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1 in 4 firms report a boost in exports, says RBS Monitor

Figures from the latest Royal Bank of Scotland Scottish Business Monitor found that more than one in four firms enjoyed an increase in export activity in the three months to June compared to just 16% reporting a decline.

Those exporting were boosted by the weakening in the pound and the current pick-up in the global economy.

The production sector led the way during the second quarter, with a net 11% reporting an increase in export activity. However, all businesses were optimistic that the trend will continue. A net 11% expect export activity to rise over the next six months.

The RBS Monitor also revealed that more than a third of firms reported an increase in the total volume of business during the last quarter, compared to 29% who witnessed a fall in activity.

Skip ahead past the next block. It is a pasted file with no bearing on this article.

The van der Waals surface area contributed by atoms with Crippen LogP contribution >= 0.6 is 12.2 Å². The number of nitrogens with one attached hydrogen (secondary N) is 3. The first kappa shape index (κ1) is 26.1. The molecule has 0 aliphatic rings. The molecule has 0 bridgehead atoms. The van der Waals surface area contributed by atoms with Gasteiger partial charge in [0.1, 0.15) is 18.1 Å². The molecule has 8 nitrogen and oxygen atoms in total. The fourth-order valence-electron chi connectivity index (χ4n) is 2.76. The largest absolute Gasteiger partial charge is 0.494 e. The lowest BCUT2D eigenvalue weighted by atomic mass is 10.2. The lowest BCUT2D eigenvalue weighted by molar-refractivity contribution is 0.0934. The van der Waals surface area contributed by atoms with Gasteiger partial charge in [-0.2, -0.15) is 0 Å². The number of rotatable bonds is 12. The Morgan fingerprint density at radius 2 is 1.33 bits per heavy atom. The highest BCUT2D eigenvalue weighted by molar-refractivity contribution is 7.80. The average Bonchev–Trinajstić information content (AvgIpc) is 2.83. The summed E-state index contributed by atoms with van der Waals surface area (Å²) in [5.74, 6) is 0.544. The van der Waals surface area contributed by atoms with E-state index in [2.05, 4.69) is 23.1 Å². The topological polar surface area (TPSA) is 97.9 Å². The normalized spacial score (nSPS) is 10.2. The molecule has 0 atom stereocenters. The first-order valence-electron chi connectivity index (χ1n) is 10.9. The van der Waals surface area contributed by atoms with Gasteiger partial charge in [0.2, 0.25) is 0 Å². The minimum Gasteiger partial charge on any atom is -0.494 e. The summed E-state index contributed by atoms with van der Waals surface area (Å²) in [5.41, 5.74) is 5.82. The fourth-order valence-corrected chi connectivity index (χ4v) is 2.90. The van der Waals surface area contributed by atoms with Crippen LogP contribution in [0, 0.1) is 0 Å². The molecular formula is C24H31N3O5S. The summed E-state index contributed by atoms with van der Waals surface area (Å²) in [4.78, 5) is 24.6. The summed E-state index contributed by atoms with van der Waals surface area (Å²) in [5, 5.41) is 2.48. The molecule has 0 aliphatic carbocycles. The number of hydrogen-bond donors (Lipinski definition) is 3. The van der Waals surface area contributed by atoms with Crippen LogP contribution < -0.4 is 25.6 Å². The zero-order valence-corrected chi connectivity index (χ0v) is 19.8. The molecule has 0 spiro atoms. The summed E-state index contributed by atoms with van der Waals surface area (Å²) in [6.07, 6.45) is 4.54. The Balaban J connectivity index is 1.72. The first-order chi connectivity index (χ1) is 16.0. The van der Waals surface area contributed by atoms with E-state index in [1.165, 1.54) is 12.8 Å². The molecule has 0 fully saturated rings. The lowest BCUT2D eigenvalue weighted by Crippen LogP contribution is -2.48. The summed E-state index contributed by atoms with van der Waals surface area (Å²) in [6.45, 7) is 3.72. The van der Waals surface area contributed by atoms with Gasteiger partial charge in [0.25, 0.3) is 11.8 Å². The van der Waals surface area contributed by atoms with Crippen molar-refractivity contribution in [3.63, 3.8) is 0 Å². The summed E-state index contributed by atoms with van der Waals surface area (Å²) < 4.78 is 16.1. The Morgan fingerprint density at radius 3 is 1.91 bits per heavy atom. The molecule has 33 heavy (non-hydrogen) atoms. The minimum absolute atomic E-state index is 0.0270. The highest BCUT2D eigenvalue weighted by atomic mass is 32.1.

Growth was strongest in the transport and communication sectors, with a quarter reporting an increase. Manufacturing and finance and business services enjoyed a net increase of 14%. Tourism fell flat in the quarter, but is the most optimistic about the rest of the year with a third of firms expecting growth during the remainder of 2018.

Overall, businesses said they were facing a heavier cost burden as inflationary pressures continue to rise.

Of those surveyed, 62% reported that costs rose in the three months to June. Just one in 25 of firms reported that costs fell. These cost pressures the highest since 2011 are being felt slightly more strongly in tourism and distribution.

More firms also reported more falling capital investment than rising expenditure.

“It’s very welcome news that Scottish businesses are reporting growth so far in 2018 and appear confident that they can maintain that momentum into the second half of the year,” said Sebastian Burnside, chief economist with Royal Bank of Scotland.

“But keeping an eye out for efficiencies is as important now as it ever has been with such a wide range of sectors reporting rising cost pressures.

“Consumers have already had their incomes squeezed by higher inflation, so their ability to take much more pain is limited. Firms will have to work hard to stop rising costs eating into their margins.


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